Guests begin their journey on the ground floor of the building, which used to house KGB administration offices. There is an introductory part that tells us the story of how Soviet Russia began to close its iron grip around the Baltic countries and control every sphere of political, religious and cultural society. There is a lot of original material on display, including old Soviet maps, letters from family members deported to the concentration camps of Siberia, personal documents and other belongings, and several private pictures. Each of the compact rooms that make up the exhibition are designed and arranged differently, and the installations are displayed in an inventive and creative way, with large background wallpapers in black and white picturing different natural environments.

There is a special area dedicated to the partisan groups who risked their lives and organized themselves all over Lithuania, uniting in fighting against the occupants. The partisan war was an uneven fight, and documentations of partisan activities can be seen in the form of authentic underground publications, maps with coordinates of troop movements, and other communications. You also find samples of the weapons the partisans used and the uniforms they wore. It is a true tribute to the heroic efforts of patriots who bled for their country.

All material is presented in an informative, entertaining and educational manner, with many details and substantial reading material. You find yourself studying, rather than just viewing. The impression is that the organizers were good at combining visual and physical layers, in that historical items on display are supported by documentary movies and wall slideshows telling about everyday hardship during the occupation. There are also many interesting soundscapes, adding to the emotional impact and making everything become an integrated experience.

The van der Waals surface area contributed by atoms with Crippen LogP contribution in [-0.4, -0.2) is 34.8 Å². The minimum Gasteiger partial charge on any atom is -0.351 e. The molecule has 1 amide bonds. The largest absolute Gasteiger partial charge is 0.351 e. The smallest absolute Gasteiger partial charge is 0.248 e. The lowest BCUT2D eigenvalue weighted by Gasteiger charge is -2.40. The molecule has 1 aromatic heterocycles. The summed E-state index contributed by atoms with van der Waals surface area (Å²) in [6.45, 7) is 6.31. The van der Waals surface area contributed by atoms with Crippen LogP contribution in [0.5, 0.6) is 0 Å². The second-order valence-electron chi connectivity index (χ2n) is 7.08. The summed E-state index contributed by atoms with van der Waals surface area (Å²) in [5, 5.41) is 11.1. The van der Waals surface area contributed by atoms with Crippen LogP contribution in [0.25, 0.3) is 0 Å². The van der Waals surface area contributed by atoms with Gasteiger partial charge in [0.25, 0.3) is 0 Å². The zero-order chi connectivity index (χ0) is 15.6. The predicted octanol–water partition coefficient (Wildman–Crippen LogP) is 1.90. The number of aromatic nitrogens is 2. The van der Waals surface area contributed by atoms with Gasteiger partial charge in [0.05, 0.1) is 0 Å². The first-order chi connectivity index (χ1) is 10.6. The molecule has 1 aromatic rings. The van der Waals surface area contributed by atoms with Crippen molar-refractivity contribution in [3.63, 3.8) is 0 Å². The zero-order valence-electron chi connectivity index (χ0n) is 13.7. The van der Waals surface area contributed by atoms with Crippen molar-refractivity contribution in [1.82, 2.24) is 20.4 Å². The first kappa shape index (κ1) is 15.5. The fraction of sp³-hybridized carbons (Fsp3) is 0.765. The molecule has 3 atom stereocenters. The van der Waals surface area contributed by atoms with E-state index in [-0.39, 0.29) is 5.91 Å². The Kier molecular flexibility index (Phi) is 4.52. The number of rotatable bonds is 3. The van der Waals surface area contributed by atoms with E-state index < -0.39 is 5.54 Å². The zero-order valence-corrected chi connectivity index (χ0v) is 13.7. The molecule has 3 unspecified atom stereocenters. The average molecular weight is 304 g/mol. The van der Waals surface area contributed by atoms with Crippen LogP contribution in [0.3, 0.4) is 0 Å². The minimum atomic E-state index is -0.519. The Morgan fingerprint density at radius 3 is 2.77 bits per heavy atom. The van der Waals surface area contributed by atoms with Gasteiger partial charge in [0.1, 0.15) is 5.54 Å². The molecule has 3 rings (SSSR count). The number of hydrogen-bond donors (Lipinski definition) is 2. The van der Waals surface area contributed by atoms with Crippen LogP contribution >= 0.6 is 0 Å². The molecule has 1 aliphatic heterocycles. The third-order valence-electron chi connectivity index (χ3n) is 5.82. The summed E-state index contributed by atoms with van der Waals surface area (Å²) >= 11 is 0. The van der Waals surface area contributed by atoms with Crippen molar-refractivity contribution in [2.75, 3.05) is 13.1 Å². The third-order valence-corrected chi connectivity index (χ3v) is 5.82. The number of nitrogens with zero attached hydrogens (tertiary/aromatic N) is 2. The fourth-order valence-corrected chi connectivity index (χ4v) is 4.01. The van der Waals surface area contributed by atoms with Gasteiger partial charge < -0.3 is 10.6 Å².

Heading downstairs to the old KGB prison, little change has been made to the original environment since the communists left the premises almost two decades ago. With authenticity maintained, the atmosphere here is very sinister and bleak, and it is no place to be for the faint-hearted visitor. As you walk down to the basement, it is striking how the room temperature becomes colder. It is an uninviting place, and the surroundings are kept in their raw and primitive initial style. Two tiny rooms, the so-called boxes, are found at your left immediately when entering the prison. The two boxes served as cells where new prisoners were held in temporary custody, while their personal documents were examined. There is a narrow wooden bench in each box, with just enough space for one man to sit down and not move around. For the museum guest to actually enter the box and close the door is a real experience of suffocating claustrophobia.